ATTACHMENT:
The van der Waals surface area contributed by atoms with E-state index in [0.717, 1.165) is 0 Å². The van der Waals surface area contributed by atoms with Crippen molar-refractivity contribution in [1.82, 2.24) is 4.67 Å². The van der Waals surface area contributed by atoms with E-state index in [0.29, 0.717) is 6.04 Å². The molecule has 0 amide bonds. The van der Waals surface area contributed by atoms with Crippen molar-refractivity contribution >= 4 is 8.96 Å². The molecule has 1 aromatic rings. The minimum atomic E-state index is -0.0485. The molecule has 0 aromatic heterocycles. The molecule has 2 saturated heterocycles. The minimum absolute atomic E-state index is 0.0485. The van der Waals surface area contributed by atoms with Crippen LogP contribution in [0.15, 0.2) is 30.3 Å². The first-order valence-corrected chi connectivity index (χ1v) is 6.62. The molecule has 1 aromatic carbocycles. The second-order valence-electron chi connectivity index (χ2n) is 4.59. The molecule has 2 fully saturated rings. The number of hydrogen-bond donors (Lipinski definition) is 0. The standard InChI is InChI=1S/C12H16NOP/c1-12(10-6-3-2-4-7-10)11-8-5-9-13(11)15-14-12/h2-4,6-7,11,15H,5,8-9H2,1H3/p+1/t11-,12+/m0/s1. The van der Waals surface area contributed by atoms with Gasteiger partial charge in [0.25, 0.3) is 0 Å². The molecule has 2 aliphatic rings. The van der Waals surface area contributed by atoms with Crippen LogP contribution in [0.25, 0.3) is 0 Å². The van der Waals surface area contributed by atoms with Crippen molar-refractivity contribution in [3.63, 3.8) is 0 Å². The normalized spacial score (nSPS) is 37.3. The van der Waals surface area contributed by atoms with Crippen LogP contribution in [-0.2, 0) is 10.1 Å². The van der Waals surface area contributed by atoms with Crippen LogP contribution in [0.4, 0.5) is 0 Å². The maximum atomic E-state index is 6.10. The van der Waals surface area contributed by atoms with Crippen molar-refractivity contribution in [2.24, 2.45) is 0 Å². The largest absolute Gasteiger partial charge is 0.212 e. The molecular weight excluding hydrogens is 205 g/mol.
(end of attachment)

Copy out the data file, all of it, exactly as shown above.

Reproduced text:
The van der Waals surface area contributed by atoms with E-state index in [0.717, 1.165) is 0 Å². The van der Waals surface area contributed by atoms with Crippen molar-refractivity contribution in [1.82, 2.24) is 4.67 Å². The van der Waals surface area contributed by atoms with E-state index in [0.29, 0.717) is 6.04 Å². The molecule has 0 amide bonds. The van der Waals surface area contributed by atoms with Crippen molar-refractivity contribution >= 4 is 8.96 Å². The molecule has 1 aromatic rings. The minimum atomic E-state index is -0.0485. The molecule has 0 aromatic heterocycles. The molecule has 2 saturated heterocycles. The minimum absolute atomic E-state index is 0.0485. The van der Waals surface area contributed by atoms with Crippen LogP contribution in [0.15, 0.2) is 30.3 Å². The first-order valence-corrected chi connectivity index (χ1v) is 6.62. The molecule has 1 aromatic carbocycles. The second-order valence-electron chi connectivity index (χ2n) is 4.59. The molecule has 2 fully saturated rings. The number of hydrogen-bond donors (Lipinski definition) is 0. The standard InChI is InChI=1S/C12H16NOP/c1-12(10-6-3-2-4-7-10)11-8-5-9-13(11)15-14-12/h2-4,6-7,11,15H,5,8-9H2,1H3/p+1/t11-,12+/m0/s1. The van der Waals surface area contributed by atoms with Gasteiger partial charge in [0.25, 0.3) is 0 Å². The molecule has 2 aliphatic rings. The van der Waals surface area contributed by atoms with Crippen LogP contribution in [0.25, 0.3) is 0 Å². The van der Waals surface area contributed by atoms with Crippen molar-refractivity contribution in [3.63, 3.8) is 0 Å². The normalized spacial score (nSPS) is 37.3. The van der Waals surface area contributed by atoms with Crippen LogP contribution in [-0.2, 0) is 10.1 Å². The van der Waals surface area contributed by atoms with Crippen LogP contribution in [0.4, 0.5) is 0 Å². The maximum atomic E-state index is 6.10. The van der Waals surface area contributed by atoms with Crippen molar-refractivity contribution in [2.24, 2.45) is 0 Å². The largest absolute Gasteiger partial charge is 0.212 e. The molecular weight excluding hydrogens is 205 g/mol.